Nepali Times Asian Paints
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Short and medium-term optimist



Nepali Times: Do you see any parallels with West Bengal in the old days with what you've seen in Nepal in the six years you've been here?
Sujit Mundul: My times in Nepal has shown me how transformation in a country starts and progresses, albeit slowly. I was in college in Calcutta when West Bengal as a whole was severely affected by the onslaught of the Naxalite movement: destruction and killings, ruthlessly. Nepal has experienced similar kinds of events, though it may not be as intense as what we went through.

Are there lessons we can learn from what Nitish Kumar has achieved in Bihar?
Bihar is a real case study. It was synonymous with non-governance and non-performance for the last few decades but has now risen from the ashes. It's all about Mr Nitesh Kumar's leadership, which I think has gone above petty partisanship, but remained inclusive to usher in such fantastic all-round growth of a state that remained underserved for many years. Lesson learnt: a true leader will not bother about party line only, but will ensure holistic growth?for the betterment of people and country.

Are you optimistic about the coming few years in Nepal?
I am optimistic about Nepal both in the medium and long term. Obviously there will be challenges. Adopting the right economic model and harnessing its resources (both natural and human) to ensure all-round growth is crucial. What would be the right fiscal policy at least for the next 45 years, with a critical evaluation at the end of each fiscal year? What would be the right mix of monetary policies? What would be the ideal real interest rates? How to boost domestic savings and add FDI for growth?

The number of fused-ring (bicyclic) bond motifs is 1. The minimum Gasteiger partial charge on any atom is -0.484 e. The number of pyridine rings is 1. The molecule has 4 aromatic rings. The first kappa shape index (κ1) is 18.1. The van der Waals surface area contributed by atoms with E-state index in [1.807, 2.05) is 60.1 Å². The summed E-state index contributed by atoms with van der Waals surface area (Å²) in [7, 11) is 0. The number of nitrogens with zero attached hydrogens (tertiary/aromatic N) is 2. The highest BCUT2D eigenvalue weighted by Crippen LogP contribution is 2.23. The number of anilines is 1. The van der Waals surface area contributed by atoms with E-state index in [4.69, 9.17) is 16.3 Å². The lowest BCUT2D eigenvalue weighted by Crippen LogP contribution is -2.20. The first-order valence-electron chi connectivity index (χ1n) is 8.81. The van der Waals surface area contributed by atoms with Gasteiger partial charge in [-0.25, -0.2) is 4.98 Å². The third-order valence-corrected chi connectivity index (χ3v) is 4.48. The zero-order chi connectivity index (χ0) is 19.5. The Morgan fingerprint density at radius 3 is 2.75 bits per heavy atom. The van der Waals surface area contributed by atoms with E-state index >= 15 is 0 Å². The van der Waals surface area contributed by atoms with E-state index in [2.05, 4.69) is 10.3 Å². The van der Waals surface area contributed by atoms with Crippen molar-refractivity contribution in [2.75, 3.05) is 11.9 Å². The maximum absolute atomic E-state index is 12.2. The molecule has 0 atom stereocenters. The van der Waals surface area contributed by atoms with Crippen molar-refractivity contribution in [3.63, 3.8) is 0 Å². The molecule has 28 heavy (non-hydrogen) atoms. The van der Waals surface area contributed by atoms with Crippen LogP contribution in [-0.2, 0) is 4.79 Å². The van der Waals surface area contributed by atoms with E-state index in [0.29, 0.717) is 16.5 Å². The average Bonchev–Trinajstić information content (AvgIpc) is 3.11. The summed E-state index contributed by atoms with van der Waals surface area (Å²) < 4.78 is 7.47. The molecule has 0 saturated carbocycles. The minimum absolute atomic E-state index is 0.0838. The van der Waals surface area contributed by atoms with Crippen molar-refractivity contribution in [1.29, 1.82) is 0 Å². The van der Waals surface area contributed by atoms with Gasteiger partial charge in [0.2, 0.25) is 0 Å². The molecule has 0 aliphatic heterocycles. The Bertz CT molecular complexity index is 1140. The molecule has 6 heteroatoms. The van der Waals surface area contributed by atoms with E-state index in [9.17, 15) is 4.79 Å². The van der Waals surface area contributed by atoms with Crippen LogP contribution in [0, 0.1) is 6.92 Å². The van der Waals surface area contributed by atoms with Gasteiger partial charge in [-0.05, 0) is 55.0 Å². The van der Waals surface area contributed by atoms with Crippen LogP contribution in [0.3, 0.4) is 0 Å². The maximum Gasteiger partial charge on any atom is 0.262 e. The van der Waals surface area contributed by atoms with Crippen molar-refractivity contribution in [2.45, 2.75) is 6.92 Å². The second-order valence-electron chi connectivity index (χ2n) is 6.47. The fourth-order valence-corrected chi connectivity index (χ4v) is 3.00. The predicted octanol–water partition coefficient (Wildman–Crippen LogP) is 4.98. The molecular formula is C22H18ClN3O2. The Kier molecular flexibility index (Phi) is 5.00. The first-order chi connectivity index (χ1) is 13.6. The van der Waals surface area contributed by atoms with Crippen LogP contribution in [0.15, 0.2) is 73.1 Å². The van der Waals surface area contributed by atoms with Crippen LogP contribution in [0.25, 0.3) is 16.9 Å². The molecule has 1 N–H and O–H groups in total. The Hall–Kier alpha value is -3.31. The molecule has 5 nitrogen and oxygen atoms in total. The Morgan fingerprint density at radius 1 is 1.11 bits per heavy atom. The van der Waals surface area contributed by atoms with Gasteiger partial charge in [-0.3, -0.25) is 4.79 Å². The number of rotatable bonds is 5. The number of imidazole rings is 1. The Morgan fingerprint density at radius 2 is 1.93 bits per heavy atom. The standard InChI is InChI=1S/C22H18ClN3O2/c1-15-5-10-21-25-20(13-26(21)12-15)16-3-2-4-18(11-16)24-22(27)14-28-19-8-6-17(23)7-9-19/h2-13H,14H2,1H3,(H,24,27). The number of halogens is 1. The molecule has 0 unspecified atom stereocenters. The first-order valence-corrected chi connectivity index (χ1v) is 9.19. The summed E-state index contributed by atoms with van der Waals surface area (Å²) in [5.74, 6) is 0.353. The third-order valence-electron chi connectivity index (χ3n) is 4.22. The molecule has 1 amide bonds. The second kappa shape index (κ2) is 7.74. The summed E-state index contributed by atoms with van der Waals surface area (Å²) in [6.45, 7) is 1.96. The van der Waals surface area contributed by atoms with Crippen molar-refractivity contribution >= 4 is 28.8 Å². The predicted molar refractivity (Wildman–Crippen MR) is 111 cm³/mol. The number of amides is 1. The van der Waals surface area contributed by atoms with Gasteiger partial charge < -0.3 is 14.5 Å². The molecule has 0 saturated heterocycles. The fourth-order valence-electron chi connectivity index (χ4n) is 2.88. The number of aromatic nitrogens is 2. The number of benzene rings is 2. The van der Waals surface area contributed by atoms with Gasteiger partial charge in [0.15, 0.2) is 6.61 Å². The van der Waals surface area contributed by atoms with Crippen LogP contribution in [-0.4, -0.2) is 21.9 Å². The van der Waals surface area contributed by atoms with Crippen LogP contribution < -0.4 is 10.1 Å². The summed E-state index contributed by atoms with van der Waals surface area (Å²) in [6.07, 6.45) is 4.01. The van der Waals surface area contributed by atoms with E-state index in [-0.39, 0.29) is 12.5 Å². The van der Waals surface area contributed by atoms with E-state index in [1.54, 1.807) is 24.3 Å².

We have lost a lot of time, the government should encourage FDI and the private sector. A more investment friendly labour policy (I don't mean hire and fire) and maybe a bit of a tax sop would be conducive for the formative years of growth.The government has to not only encourage manufacturing sectors but also the service sectors, which hold enormous potential for growth in the South Asian sub-continent.

There is talk of a liquidity crunch.
Better governance is needed for a sustained performance in the banking/financial sector.?The skewed credit/deposit ratio of most of the banks (C/D ratios more than 90%) is cause for concern and needs correction on a long-term basis. The NRB and MoF need to fine-tune monetary policy so flow of credit to the desired growth sectors are not hampered but speculative activities are curbed for? better economic management.

The liquidity crunch that the market is currently facing, in my opinion, may not be a short-term phenomenon. It will re-surface if long-term corrections are not undertaken now and might inflict serious damage on the financial system in the not-too-distant future. But I don't think the balance of payments is a real cause for concern.

READ ALSO:
Money matters - FROM ISSUE #490 (19 FEB 2010- 25 FEB 2010)



1. Satya Nepali
I'm peeved that everyone (both in this article and the other one) say "long-term corrections" are necessary, but they don't really say what these corrections are. They say long-term changes to fiscal and monetary policies. But what exactly are these? NT needs to get a better journalist to report on economic matters. Whoever's doing it now is not asking the right questions.

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